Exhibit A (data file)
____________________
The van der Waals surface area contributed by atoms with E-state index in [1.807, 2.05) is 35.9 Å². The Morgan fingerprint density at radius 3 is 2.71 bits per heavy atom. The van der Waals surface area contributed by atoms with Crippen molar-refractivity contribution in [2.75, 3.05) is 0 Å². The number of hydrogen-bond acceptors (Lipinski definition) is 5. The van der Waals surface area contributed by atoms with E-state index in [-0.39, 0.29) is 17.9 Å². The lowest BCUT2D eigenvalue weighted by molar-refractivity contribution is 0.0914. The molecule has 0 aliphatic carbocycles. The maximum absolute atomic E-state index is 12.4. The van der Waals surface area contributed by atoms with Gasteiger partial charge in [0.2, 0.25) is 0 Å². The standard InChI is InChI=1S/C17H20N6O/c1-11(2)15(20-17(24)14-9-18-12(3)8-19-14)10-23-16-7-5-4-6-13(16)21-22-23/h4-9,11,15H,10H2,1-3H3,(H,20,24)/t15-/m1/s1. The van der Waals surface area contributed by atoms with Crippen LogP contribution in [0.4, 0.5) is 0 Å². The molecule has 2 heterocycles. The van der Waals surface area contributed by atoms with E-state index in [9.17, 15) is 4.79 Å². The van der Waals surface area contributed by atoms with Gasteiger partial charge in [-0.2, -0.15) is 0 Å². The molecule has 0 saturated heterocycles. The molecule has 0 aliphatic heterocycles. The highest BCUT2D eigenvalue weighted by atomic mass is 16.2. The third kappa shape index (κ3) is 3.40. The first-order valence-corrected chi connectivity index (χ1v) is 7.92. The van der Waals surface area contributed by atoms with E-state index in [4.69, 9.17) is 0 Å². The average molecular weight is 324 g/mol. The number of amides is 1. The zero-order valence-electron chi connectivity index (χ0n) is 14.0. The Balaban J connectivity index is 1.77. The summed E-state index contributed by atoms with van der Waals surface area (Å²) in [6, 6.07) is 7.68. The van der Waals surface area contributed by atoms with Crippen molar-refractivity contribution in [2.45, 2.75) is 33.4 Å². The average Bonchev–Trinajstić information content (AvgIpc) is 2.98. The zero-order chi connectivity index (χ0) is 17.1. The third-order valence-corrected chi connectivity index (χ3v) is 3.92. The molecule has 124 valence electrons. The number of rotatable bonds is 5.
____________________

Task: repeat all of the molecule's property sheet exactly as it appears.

The van der Waals surface area contributed by atoms with E-state index in [1.807, 2.05) is 35.9 Å². The Morgan fingerprint density at radius 3 is 2.71 bits per heavy atom. The van der Waals surface area contributed by atoms with Crippen molar-refractivity contribution in [2.75, 3.05) is 0 Å². The number of hydrogen-bond acceptors (Lipinski definition) is 5. The van der Waals surface area contributed by atoms with E-state index in [-0.39, 0.29) is 17.9 Å². The lowest BCUT2D eigenvalue weighted by molar-refractivity contribution is 0.0914. The molecule has 0 aliphatic carbocycles. The maximum absolute atomic E-state index is 12.4. The van der Waals surface area contributed by atoms with Gasteiger partial charge in [0.2, 0.25) is 0 Å². The standard InChI is InChI=1S/C17H20N6O/c1-11(2)15(20-17(24)14-9-18-12(3)8-19-14)10-23-16-7-5-4-6-13(16)21-22-23/h4-9,11,15H,10H2,1-3H3,(H,20,24)/t15-/m1/s1. The van der Waals surface area contributed by atoms with Crippen LogP contribution in [0.4, 0.5) is 0 Å². The molecule has 2 heterocycles. The van der Waals surface area contributed by atoms with E-state index in [9.17, 15) is 4.79 Å². The van der Waals surface area contributed by atoms with Gasteiger partial charge in [-0.2, -0.15) is 0 Å². The molecule has 0 saturated heterocycles. The molecule has 0 aliphatic heterocycles. The highest BCUT2D eigenvalue weighted by atomic mass is 16.2. The third kappa shape index (κ3) is 3.40. The first-order valence-corrected chi connectivity index (χ1v) is 7.92. The van der Waals surface area contributed by atoms with E-state index in [4.69, 9.17) is 0 Å². The average molecular weight is 324 g/mol. The number of amides is 1. The zero-order valence-electron chi connectivity index (χ0n) is 14.0. The Balaban J connectivity index is 1.77. The summed E-state index contributed by atoms with van der Waals surface area (Å²) in [6, 6.07) is 7.68. The van der Waals surface area contributed by atoms with Crippen molar-refractivity contribution in [2.45, 2.75) is 33.4 Å². The average Bonchev–Trinajstić information content (AvgIpc) is 2.98. The zero-order chi connectivity index (χ0) is 17.1. The third-order valence-corrected chi connectivity index (χ3v) is 3.92. The molecule has 124 valence electrons. The number of rotatable bonds is 5.